Walking Tour 3: Wicker Park
Start and Finish: The Damen El stop (Blue Line).
Time: 1 hour, not including shopping or eating stops.
Best Time: Any time during the day.
Worst Time: After dark, when you'll have trouble seeing homes' decorative details.
Wicker Park, along with adjacent Bucktown, is mostly known today as a place to shop at edgy clothing boutiques or try out the latest hip restaurant. This tour takes you along the residential side streets that many tourists overlook but that testify to the rich history of this neighborhood. Middle-class artisans, mostly Germans and Scandinavians, began settling here around 1870. In the following decades, wealthy families whose foreign roots made them unwelcome along the Gold Coast built luxurious homes here as well. In the 20th century, the neighborhood's respectability gradually declined, and many of the grandest homes were converted into rooming houses. It was not until the 1980s that the distinctive homes here began to be rediscovered and renovated, just as the gritty main streets of Milwaukee and Damen avenues began sprouting new shops and cafes.
Walk south along Damen Avenue to:
1. Wicker Park
Two brothers who were beginning to develop their extensive real estate holdings in the area donated this land to the city in 1870, hoping the green space would make the surrounding area more attractive to prospective builders. Unfortunately, little remains of the 19th-century landscaping, which once included a pond spanned by a rustic bridge.
Cross the park to the corner of Damen Avenue and Schiller Street. Follow Schiller east, along the park, stopping first at:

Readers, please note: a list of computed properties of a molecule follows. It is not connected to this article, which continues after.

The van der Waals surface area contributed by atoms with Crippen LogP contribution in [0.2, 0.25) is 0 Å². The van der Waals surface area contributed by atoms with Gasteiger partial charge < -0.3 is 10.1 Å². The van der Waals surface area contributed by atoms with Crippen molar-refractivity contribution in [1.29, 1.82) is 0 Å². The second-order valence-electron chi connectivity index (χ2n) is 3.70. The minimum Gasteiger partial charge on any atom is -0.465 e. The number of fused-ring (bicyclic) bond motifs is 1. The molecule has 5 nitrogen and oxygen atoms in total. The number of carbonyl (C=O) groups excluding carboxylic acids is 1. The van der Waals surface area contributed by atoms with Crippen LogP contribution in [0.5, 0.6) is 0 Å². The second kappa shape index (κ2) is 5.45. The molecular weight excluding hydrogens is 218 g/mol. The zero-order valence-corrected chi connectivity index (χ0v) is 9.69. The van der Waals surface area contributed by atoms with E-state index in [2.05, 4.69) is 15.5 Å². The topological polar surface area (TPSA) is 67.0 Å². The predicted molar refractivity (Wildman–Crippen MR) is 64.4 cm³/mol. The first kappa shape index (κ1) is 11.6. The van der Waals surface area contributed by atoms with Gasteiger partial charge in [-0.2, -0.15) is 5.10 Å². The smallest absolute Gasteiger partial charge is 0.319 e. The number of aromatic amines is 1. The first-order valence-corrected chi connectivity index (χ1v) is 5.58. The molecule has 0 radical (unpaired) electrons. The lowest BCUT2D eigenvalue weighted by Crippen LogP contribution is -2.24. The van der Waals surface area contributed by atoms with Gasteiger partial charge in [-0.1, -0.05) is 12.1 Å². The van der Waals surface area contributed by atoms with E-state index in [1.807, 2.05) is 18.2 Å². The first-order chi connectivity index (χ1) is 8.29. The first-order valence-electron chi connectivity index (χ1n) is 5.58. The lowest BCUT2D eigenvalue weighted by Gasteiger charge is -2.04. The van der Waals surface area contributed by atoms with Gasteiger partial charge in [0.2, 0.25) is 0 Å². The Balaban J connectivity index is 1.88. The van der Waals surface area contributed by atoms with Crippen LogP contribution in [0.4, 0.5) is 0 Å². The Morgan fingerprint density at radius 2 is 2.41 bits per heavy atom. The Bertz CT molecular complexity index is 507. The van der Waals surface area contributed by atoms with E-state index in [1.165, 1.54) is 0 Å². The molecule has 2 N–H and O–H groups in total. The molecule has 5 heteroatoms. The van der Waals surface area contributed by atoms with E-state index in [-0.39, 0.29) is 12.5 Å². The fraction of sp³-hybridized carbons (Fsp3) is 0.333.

2. 1959-1961 W. Schiller St.
Built in 1886 for a ship's captain and a medical doctor, this double home reflects the fashionable Second Empire style. The building became a rooming house in the 1920s but has been restored to its original style. Note the lively Victorian colors of the cornices, tower, and trim. Other distinctive features are the large mansard roof and the decorative saw-toothed pattern in the brickwork.
Next move to:
3. 1941 W. Schiller St.
Built for clothing manufacturer Harris Cohn in 1888, this home is also known as the Wicker Park Castle. Essentially Queen Anne in design, its limestone facade made it pricier and more luxurious than its neighbors. Granite columns were polished to look like marble, and a turret rests on a shell-shaped base.
At the end of the block, turn right on Evergreen Avenue until you come to:
4. 1958 W. Evergreen Ave.
Novelist Nelson Algren lived in a third-floor apartment here from 1959 to 1975. After he was caught stealing a typewriter in 1933, Algren (1909-81) spent 3 months in jail. This experience, which brought him in contact with criminals, outsiders, drug addicts, and prostitutes, was a strong influence on his work. Algren is best remembered for his two dark novels of the urban semiunderworld, A Walk on the Wild Side and The Man with the Golden Arm (which was set near here, around Division St. and Milwaukee Ave.), and for his tough but lyrical prose poem Chicago: City on the Make.
Continue to Damen Avenue, then turn right (north) back to Schiller Street. Take Schiller west 1 block to Hoyne Avenue, then turn right (north), where you'll see:
5. 1407 N. Hoyne Ave.
Built by German wine and beer merchant John H. Rapp in 1880, this was the largest single-family estate in Wicker Park at the time. The original coach house, behind the mansion, is now a separate residence. This was not a happy home. Mrs. Rapp went insane, a son was convicted of embezzlement, and Rapp was murdered by his female bookkeeper. The home itself is of Second Empire style, with a large, curved mansard roof. The original wrought-iron fence defines the boundaries of the original grounds.
Heading north, you'll pass other late 19th-century mansions and, at 1426 N. Hoyne Ave., an example of a worker's cottage, a reminder that in these immigrant neighborhoods, artisans and their patrons often lived side by side. On the next corner, at Hoyne Avenue and Le Moyne Street, is the:
6. Wicker Park Lutheran Church